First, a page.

Prairie Feast: A Writer’s Journey Home For Dinner
Coteau Books / 29 June 2010

Prairie Feast: A Writer’s Journey Home For Dinner by Amy Jo Ehman Published by Coteau Books Review by Shelley A. Leedahl $24.95 ISBN 978-1-55050-413-2 Amy Jo Ehman’s book is scrumptious. Part memoir, part “How To” (eat locally), part stand-up comedy, and part recipe book with glossy photos, Prairie Feast: a writer’s journey home for dinner is a literary, culinary, and, dare I say a cultural tour de force. From berry picking to fowl (or “fall”) suppers (“Choosing which [one] to attend is like choosing between movies when all the blockbusters are out”); from zucchini overload to the vagaries of small-town food festivals, this revelatory book is the very personification of Saskatchewan. Ehman grew up on a farm near Craik and her rural upbringing remains central to her heart. It also fuels her appetite for fresh prairie … well, everything. In 2005, Ehman and her husband embarked on a year of eating locally­­­ – almost everything they ate, from spices to mushrooms to the flour she baked with – had to be produced in Saskatchewan. Readers are privy not only to how the pair managed, but why it’s important to support local producers and grow one’s own food, and just how… by Mercedes Montgomery Published by Your Nickel’s Worth Publishing Review by Joan Givner $12.95 ISBN 978-1-894431-29-3 When Angela returns from holiday on her thirteenth birthday, she finds her room transformed into an arctic setting, complete with murals of polar bears. She has “had a thing” for polar bears ever since a family holiday in Jasper National Park. Subsequent chapters explain the source of her preoccupation, and take the form of an animal fable. The polar bears of northern Manitoba have begun to have prophetic dreams of disaster. Led by a young bear called Nanuq, they convene to discuss the cause and remedy. The cause is global warming, melting ice, and the disappearance of their food source. They decide that the hope for saving their habitat lies with the children of the world, and resolve to find children and make them aware of their plight. Nanuq makes the arduous journey to Jasper, where he sees Angela. They are brought together when he rescues her from an accident on the ski-slope. From that moment on, she is converted to the cause of saving the polar bears and joins forces with others converted to activism by the traveling bears. Like most animal…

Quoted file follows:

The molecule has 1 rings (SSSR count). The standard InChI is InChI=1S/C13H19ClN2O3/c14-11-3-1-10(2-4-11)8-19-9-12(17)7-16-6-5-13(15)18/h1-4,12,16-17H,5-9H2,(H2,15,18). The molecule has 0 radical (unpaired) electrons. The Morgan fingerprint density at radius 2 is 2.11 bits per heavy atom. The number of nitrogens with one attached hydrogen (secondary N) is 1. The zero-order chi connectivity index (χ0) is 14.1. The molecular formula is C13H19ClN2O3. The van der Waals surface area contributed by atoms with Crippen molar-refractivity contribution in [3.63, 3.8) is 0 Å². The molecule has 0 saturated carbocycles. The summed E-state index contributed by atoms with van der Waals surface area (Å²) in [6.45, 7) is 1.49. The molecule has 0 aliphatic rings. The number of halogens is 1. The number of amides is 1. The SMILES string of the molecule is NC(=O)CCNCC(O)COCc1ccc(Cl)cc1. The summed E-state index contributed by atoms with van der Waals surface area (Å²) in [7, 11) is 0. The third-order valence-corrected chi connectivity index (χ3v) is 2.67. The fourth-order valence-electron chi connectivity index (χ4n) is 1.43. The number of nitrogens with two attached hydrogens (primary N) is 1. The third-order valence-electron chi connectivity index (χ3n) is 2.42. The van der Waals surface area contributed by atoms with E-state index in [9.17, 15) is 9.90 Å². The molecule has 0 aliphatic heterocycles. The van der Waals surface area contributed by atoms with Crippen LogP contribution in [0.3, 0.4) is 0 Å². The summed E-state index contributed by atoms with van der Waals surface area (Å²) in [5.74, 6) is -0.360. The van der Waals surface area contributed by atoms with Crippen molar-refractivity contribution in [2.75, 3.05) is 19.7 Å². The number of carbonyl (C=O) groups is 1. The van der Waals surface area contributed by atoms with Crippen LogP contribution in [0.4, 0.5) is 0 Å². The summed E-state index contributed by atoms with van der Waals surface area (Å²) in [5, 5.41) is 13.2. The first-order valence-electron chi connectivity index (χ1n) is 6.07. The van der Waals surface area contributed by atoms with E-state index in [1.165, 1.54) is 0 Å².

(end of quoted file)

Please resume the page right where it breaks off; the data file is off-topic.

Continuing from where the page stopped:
Interruptions in Glass
Coteau Books / 2 June 2010

Interruptions in Glass by Tracy Hamon Published by Coteau Books Review by Shelley A. Leedahl $16.95 ISBN 978-1-55050-426-2 If there’s a theme in the stylistically-varied poems inside Regina writer Tracy Hamon’s second book, Interruptions in Glass, it might be that most of the pieces seem to ponder the question: “How do we lead a good life?” Smart woman that she is, Hamon doesn’t offer answers, but in disparate poems that follow trails of desire, loneliness, the seasons, and literary and mythic figures, she surreptitiously asks compelling questions while spelling out what it’s like to be a complex woman in a complex world. There’s a zinger of a phrase in almost every poem. She writes that “sentences chauffeured along” (“A Phone Call from an Imaginary Friend”); of the “gradual\winch of swollen lids” (“How to Walk the Road to Nowhere”); of boats that “hip-check the dock” (“After the Storm”); and, in this highly body-aware collection, of an “autumn arm\driftwood shoulder” (“The Heart Takes a Plunge”). The titles reflect the book’s sometimes somber tone, but Hamon juxtaposes these serious, reflective pieces with great dobs of humour, as demonstrated in “Something to do on your Birthday,” in which the narrator suggests placing an ad…

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